IFC’s LIBOR Transition

IFC is collaborating with partnering multilateral development banks and development finance institutions to track industry announcements and identify best practices for new loans, LIBOR fallback language, and benchmark replacement mechanisms for our legacy transactions.

As part of this process, IFC’s new LIBOR based loans issued during the remainder of 2021 include fallback language to ensure there is a mechanism to replace LIBOR with a successor benchmark rate. This language reflects approaches recommended by the ARRC and the LMA.

  1. Implementation of new benchmark rate in new loan documentation

    On Dec. 1, 2020, the Board of Governors of the Federal Reserve System, the Office of the Comptroller of the Currency, and the Federal Deposit Insurance Corporation  issued a statement strongly recommending the cessation of issuing any new LIBOR-based contract including loans after Dec. 31, 2021.

    In anticipation of the cessation of new LIBOR based loans, IFC can now offer borrowers SOFR Non-Cumulative Compounded Rate Loans with a 10-Business Day Lookback and no Observation shift. In addition, IFC is monitoring market developments and working toward rolling out Term SOFR, a forward-looking rate based on SOFR with tenors including 3, 6, and 12 months.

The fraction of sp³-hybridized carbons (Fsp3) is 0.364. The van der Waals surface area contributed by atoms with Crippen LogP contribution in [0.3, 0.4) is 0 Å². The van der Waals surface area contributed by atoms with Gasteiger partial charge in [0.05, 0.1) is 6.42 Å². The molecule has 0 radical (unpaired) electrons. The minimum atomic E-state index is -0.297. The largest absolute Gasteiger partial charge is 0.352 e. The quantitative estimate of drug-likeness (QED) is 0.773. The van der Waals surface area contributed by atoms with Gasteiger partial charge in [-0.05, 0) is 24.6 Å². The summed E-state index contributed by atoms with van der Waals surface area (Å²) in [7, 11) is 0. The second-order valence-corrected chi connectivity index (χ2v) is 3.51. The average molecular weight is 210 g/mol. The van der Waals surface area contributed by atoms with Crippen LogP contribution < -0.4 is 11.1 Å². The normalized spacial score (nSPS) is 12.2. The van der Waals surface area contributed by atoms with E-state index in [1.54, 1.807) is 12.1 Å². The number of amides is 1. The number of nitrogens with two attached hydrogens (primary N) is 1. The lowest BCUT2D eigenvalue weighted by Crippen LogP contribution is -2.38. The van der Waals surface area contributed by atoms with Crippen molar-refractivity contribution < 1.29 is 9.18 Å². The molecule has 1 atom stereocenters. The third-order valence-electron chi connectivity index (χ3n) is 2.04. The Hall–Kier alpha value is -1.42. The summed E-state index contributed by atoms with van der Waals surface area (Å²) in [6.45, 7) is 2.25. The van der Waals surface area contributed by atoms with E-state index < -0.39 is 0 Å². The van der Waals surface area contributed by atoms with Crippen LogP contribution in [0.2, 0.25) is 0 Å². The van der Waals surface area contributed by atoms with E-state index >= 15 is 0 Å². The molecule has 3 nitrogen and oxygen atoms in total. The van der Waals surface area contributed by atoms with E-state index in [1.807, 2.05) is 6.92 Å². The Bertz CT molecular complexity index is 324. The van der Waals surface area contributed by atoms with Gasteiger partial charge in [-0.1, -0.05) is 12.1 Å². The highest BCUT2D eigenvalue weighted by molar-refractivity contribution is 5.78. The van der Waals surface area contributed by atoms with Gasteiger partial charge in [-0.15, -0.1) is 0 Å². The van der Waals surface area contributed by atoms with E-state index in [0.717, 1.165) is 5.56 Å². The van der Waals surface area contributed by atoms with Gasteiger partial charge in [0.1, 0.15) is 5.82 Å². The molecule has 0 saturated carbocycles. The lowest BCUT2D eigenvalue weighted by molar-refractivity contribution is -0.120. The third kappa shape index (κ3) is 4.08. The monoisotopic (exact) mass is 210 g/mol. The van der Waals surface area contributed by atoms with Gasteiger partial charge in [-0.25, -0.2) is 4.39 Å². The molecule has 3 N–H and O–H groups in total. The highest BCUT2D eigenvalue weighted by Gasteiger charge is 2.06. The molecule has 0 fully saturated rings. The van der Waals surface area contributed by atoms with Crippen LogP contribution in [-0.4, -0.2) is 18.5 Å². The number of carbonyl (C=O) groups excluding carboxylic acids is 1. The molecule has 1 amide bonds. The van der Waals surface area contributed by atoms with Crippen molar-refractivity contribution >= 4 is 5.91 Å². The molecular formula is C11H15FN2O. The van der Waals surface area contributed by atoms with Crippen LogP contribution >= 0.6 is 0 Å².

2. The Trigger Event for the cessation of LIBOR

    On March 5, 2021, FCA announced the dates that panel bank submissions for all LIBOR settings will cease, after which representative LIBOR rates will no longer be available as follows:
    • Dec. 31, 2021, for all pound sterling, euro, Swiss franc and Japanese yen settings, and the one-week and two-month U.S. dollar settings
    • June 30, 2023, for all other U.S. dollar settings

      This announcement was widely construed by the market as the Trigger Event for the cessation of LIBOR

  3. Implementation of new benchmark rate in existing loan documentation